Toxolasma parvus (Barnes 1823)
Toxolasma parvus, 2.61 cm shell length
Opintlocco Creek, Macon County, Alabama
The genus Toxolasma includes 8 nominal species, 5 of which have been reported from Alabama (Turgeon et al. 1998). It is presently unclear which, if any, species besides Toxolasma parvus occurredhistorically in the Mobile Basin. Toxolasma corvunculus has been reported to be a Coosa River endemic but shells exhibit very little predictable variability. All Toxolasmas are small (<3 cm), dark-colored mussels with a relatively thick shell and distinctive (blade-like) pseudocardinal teeth. T. parvus superficially resembles Villosa lienosa but may be differentiated by the presence of a prominent protrusion (or caruncle) on the mantle margin in females. This bulge becomes enlarged in gravid females and is presumed to aid in attracting fish hosts. In some parts of its range, T. parvus is hermaphroditic and sexual dimorphism is absent (R. Butler, USFWS pers. com.). However, individuals found in recent Upper Alabama River Drainage surveys appeared to be dimorphic with females tending to be laterally inflated along the posterior shell margin in a typical lampsiline fashion.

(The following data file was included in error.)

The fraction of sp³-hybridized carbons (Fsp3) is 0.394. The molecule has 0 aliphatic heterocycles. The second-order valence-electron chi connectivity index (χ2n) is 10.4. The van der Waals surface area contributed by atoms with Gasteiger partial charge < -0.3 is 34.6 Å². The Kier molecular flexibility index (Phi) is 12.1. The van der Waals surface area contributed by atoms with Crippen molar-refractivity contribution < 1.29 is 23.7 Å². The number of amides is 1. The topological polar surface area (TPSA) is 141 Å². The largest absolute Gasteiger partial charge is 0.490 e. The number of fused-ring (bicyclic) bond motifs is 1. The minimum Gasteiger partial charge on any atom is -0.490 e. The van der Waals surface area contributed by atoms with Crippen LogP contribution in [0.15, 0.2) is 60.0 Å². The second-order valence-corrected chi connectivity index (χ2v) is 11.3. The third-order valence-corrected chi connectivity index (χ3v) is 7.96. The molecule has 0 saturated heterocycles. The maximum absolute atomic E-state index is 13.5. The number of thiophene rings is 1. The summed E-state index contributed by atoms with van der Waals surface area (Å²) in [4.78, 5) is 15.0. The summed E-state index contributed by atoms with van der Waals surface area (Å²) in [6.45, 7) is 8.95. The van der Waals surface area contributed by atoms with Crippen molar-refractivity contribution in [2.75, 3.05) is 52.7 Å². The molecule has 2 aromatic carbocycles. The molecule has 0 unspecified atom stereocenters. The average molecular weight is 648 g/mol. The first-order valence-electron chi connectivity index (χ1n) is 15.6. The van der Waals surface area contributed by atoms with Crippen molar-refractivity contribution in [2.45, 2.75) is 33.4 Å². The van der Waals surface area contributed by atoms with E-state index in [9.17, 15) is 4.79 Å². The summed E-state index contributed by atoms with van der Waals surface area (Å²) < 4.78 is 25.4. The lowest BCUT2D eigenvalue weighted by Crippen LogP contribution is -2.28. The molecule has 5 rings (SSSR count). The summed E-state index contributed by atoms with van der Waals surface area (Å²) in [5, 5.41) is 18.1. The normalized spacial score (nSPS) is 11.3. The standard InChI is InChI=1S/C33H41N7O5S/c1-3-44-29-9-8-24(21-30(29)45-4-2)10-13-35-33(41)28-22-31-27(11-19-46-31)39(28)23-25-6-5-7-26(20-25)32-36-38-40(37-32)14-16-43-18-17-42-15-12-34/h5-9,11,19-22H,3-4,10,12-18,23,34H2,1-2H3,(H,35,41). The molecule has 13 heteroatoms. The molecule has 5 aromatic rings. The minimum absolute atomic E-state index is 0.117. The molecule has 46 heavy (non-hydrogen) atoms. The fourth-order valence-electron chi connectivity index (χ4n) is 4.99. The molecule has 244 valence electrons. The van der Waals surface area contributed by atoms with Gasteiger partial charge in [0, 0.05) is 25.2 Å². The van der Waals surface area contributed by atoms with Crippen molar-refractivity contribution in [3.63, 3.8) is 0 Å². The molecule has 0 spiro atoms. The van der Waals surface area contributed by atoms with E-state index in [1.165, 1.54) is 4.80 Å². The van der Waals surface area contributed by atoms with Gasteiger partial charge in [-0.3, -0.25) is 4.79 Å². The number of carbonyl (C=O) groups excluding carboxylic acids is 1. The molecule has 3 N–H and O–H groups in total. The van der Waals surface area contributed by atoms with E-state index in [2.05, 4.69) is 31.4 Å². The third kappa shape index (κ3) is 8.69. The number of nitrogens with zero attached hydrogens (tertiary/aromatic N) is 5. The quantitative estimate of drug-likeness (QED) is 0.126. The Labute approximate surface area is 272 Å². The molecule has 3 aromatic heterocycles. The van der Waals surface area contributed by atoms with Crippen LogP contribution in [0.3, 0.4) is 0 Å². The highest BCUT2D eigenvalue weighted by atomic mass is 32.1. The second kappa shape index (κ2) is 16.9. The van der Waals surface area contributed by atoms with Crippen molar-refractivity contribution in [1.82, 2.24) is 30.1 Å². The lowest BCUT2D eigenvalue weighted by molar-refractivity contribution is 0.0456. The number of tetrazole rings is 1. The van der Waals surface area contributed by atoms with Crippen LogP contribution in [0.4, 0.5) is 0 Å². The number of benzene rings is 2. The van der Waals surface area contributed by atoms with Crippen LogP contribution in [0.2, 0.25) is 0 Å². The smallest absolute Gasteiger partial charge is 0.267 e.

Recent surveys found Toxolasma parvus in small, often intermittent streams throughout the lower Tallapoosa River Drainage (Gangloff 2003). Toxolasma parvus are often found in lakes, along stream margins, and in intermittent streams and sloughs suggesting that this species is fairly tolerant of drought or emersion. Fish hosts of T. parvus are reported to include several species of centrarchids (Watters 1994).
Toxolasma parvus is a widespread species and is known to occur in the St. Lawrence, Mississippi and nearly all Gulf of Mexico drainages (Vidrine 1993, Parmalee and Bogan 1998). It was historically present throughout the Mobile Drainage.
Recent surveys of the Upper Alabama River Drainage (Coosa and Tallapoosa Rivers UAD) found that Toxolasma parvus was restricted to Lower Tallapoosa River tributaries (Gangloff 2003). Although Hurd (1974) found a large number of T. parvus in Hatchet Creek Gangloff (2003) did not find it in Hatchet Creek or elsewhere in the Coosa Drainage of Alabama. Recent surveys in the Upper Coosa (Georgia) also failed to detect this species (Evans 2001). Toxolasma parvus are present in other portions of the Alabama drainage including the Cahaba and Alabama rivers and their tributaries (McGregor et al. 1999, McGregor et al. 2000, M. Gangloff unpublished data). Despite undergoing apparent dramatic declines in the UAD, Toxolasma parvus appears stable throughout its range (Williams et al. 1993).
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Page Compiled by M. Gangloff, 20 August 2004.